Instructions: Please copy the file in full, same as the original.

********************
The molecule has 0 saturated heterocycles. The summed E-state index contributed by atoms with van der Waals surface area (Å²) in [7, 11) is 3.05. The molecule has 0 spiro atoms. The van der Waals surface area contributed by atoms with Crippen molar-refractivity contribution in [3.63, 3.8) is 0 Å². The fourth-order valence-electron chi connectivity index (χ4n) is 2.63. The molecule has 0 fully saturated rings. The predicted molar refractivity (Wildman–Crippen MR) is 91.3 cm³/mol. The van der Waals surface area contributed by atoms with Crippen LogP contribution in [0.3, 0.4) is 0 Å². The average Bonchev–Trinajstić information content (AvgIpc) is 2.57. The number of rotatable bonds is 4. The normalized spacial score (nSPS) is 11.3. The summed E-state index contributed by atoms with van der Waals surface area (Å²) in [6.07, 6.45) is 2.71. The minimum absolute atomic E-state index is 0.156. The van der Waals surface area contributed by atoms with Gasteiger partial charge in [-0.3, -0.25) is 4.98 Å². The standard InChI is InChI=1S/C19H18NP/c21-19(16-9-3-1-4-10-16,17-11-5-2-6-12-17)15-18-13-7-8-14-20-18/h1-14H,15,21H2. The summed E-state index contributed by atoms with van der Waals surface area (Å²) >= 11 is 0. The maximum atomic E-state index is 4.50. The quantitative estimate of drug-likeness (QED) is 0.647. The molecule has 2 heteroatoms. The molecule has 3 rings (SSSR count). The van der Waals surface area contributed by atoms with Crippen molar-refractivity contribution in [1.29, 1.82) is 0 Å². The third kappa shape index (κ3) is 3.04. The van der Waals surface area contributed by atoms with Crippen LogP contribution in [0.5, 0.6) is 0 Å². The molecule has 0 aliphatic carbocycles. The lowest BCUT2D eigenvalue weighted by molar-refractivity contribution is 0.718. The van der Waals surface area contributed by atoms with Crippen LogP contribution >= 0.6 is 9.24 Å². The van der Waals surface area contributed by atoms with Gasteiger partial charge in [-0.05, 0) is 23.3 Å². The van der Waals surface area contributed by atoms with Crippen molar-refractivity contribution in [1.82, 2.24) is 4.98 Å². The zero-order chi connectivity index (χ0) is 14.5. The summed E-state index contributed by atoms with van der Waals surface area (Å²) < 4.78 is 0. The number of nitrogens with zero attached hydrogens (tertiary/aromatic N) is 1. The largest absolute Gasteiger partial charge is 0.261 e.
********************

The molecule has 0 saturated heterocycles. The summed E-state index contributed by atoms with van der Waals surface area (Å²) in [7, 11) is 3.05. The molecule has 0 spiro atoms. The van der Waals surface area contributed by atoms with Crippen molar-refractivity contribution in [3.63, 3.8) is 0 Å². The fourth-order valence-electron chi connectivity index (χ4n) is 2.63. The molecule has 0 fully saturated rings. The predicted molar refractivity (Wildman–Crippen MR) is 91.3 cm³/mol. The van der Waals surface area contributed by atoms with Crippen LogP contribution in [0.3, 0.4) is 0 Å². The average Bonchev–Trinajstić information content (AvgIpc) is 2.57. The number of rotatable bonds is 4. The normalized spacial score (nSPS) is 11.3. The summed E-state index contributed by atoms with van der Waals surface area (Å²) in [6.07, 6.45) is 2.71. The minimum absolute atomic E-state index is 0.156. The van der Waals surface area contributed by atoms with Gasteiger partial charge in [-0.3, -0.25) is 4.98 Å². The standard InChI is InChI=1S/C19H18NP/c21-19(16-9-3-1-4-10-16,17-11-5-2-6-12-17)15-18-13-7-8-14-20-18/h1-14H,15,21H2. The summed E-state index contributed by atoms with van der Waals surface area (Å²) >= 11 is 0. The maximum atomic E-state index is 4.50. The quantitative estimate of drug-likeness (QED) is 0.647. The molecule has 2 heteroatoms. The molecule has 3 rings (SSSR count). The van der Waals surface area contributed by atoms with Crippen molar-refractivity contribution in [1.29, 1.82) is 0 Å². The third kappa shape index (κ3) is 3.04. The van der Waals surface area contributed by atoms with Crippen LogP contribution in [0.5, 0.6) is 0 Å². The molecule has 0 aliphatic carbocycles. The lowest BCUT2D eigenvalue weighted by molar-refractivity contribution is 0.718. The van der Waals surface area contributed by atoms with Crippen LogP contribution >= 0.6 is 9.24 Å². The van der Waals surface area contributed by atoms with Gasteiger partial charge in [-0.05, 0) is 23.3 Å². The van der Waals surface area contributed by atoms with Crippen molar-refractivity contribution in [1.82, 2.24) is 4.98 Å². The zero-order chi connectivity index (χ0) is 14.5. The summed E-state index contributed by atoms with van der Waals surface area (Å²) < 4.78 is 0. The number of nitrogens with zero attached hydrogens (tertiary/aromatic N) is 1. The largest absolute Gasteiger partial charge is 0.261 e.